Nail fungus is made up of tiny organisms that can infect fingernails and toenails. Onychomycosis is a fungal infection of the finger or toe nails which is very difficult to cure. These fungal infections usually cause discoloration, thickening and often softening of the nails. Nail fungus is a difficult condition to treat and may often cause permanent damage to the nails and possibly nail loss. Infections of nail fungus account for about half of all nail disorders. These infections usually develop on nails continually exposed to warm, moist environments, such as sweaty shoes or shower floors. Nail fungus isn’t the same as athlete’s foot, which primarily affects the skin of the feet, but at times the two may coexist and can be caused by the same type of fungus. More than 35 million people in the United States get this fungus. The fungus lives underneath the nail. The nail provides a safe place for the fungus and protects it while it grows, since fungus like dark and damp places. The condition usually begins towards the far end of the nail and may start with patches of white or yellow discoloration. If the condition is left untreated, it will proceed to the base of the nail. It will attack the nail root (matrix) and cause the nail to grow very thick and deformed.
Nail polish and plastic or acrylic nails can trap moisture and fungi. Fungi are microscopic organisms that don’t need sunlight to survive. Some fungi have beneficial uses, while others cause illness and infection. Fungal infections are not commonly contagious nor do they spread easily between people. Sometimes trauma or damage to a nail predisposes to the development of onychomycosis. Nail fungal infection if one or more of your nails. Symptoms including is Yellow, green, brown or black in color, caused by debris building up under your nail ansd Flat or dull, having lost luster and shine. Distorted in shape and brittle, crumbly or ragged Nail fungus infections are caused by dermatophyte fungi (tinea unguium), yeasts such as Candida albicans, and non-dermatophyte molds. Nail Fungus risk factors that may increase the development of nail fungus include humidity, heat, trauma, diabetes mellitus, and underlying tinea pedis (athlete’s foot). Nail fungus is more than a cosmetic problem. It can be painful and interfere with daily activities such as walking, playing sports, writing, typing, and other activities that require manipulating small objects or repetitive finger use. An international study conducted by dermatologists found that nail fungus had a significant impact on the quality of life of people with the disease. The main problems identified were embarrassment, functional problems at work, reduction in social activities, fears of spreading the disease to others, and pain.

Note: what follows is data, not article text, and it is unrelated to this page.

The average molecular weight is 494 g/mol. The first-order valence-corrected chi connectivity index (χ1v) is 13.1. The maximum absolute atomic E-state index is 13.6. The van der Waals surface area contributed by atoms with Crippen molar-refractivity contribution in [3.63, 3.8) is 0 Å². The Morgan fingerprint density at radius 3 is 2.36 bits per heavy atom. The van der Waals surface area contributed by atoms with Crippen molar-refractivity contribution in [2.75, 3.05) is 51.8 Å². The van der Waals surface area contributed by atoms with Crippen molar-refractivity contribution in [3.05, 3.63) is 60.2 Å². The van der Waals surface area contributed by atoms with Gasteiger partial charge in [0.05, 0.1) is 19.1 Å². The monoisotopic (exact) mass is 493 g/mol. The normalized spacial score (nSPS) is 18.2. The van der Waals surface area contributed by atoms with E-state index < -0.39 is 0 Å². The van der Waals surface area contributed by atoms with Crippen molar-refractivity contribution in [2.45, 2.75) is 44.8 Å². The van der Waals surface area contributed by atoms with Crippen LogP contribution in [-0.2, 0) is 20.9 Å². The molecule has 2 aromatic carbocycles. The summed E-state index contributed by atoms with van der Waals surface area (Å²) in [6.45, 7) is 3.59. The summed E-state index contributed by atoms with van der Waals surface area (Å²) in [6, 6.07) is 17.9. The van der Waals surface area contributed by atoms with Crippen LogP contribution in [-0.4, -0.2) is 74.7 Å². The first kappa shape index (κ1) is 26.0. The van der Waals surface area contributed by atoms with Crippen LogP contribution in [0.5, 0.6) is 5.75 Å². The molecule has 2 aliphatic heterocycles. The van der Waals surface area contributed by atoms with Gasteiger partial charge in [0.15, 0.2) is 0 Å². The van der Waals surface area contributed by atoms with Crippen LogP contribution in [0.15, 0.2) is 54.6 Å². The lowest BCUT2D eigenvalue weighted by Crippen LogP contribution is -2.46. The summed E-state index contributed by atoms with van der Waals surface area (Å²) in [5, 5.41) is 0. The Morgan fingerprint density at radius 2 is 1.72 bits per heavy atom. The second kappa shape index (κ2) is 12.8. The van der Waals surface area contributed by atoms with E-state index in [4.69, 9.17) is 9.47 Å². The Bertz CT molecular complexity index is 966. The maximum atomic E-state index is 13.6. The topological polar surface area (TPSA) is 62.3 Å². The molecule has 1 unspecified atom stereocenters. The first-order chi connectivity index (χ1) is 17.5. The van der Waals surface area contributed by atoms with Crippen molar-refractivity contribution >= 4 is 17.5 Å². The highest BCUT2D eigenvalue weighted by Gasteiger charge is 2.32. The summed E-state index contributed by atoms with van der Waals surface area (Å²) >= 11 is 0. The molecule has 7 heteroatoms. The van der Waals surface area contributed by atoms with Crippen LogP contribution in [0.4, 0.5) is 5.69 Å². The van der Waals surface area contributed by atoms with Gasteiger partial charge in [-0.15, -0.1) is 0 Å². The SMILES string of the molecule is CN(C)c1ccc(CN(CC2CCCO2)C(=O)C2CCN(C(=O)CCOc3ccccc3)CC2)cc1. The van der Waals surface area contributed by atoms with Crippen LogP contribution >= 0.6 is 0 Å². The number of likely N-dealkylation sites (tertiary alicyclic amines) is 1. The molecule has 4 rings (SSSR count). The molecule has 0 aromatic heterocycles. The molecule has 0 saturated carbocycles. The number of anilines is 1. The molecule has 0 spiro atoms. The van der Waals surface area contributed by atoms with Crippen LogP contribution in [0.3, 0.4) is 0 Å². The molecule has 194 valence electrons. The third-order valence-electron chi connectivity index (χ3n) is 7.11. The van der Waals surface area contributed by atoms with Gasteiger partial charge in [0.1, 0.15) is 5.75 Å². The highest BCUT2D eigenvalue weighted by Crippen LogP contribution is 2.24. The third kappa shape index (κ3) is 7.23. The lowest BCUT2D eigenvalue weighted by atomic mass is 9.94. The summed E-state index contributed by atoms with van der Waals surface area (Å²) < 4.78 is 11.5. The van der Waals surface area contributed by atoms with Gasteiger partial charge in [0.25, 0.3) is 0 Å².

The best treatment of course is prevention. Keep your nails clean and dry. Wear shoes and socks that provide good ventilation. Tight shoes that trap perspiration create a perfect environment for fungi to grow and multiply. Wearing open-toed shoes, or shoes that provide good ventilation with socks that wick moisture away from your feet will help keep your feet dry. Do not bite your nails or try to dig out ingrown toenails. Doing either of these things puts you at risk for an infection. One most effective treatments is called Leucatin, an all-natural solution that can eliminate fungal infection and prevent recurrence. To treat nail fungus an oral antifungal medication, such as Itraconazole (Sporanox) ,Fluconazole (Diflucan) and Terbinafine (Lamisil). These medications help a new nail grow free of infection, slowly replacing the infected portion of your nail. You typically take these medications for six to 12 weeks but won’t see the end result of treatment until the nail grows back completely. In some cases, surgical treatment of nail fungus may be necessary. Temporary removal of part of an infected nail may reduce pain and allow topical antifungal agents to be applied directly to the underlying tissue.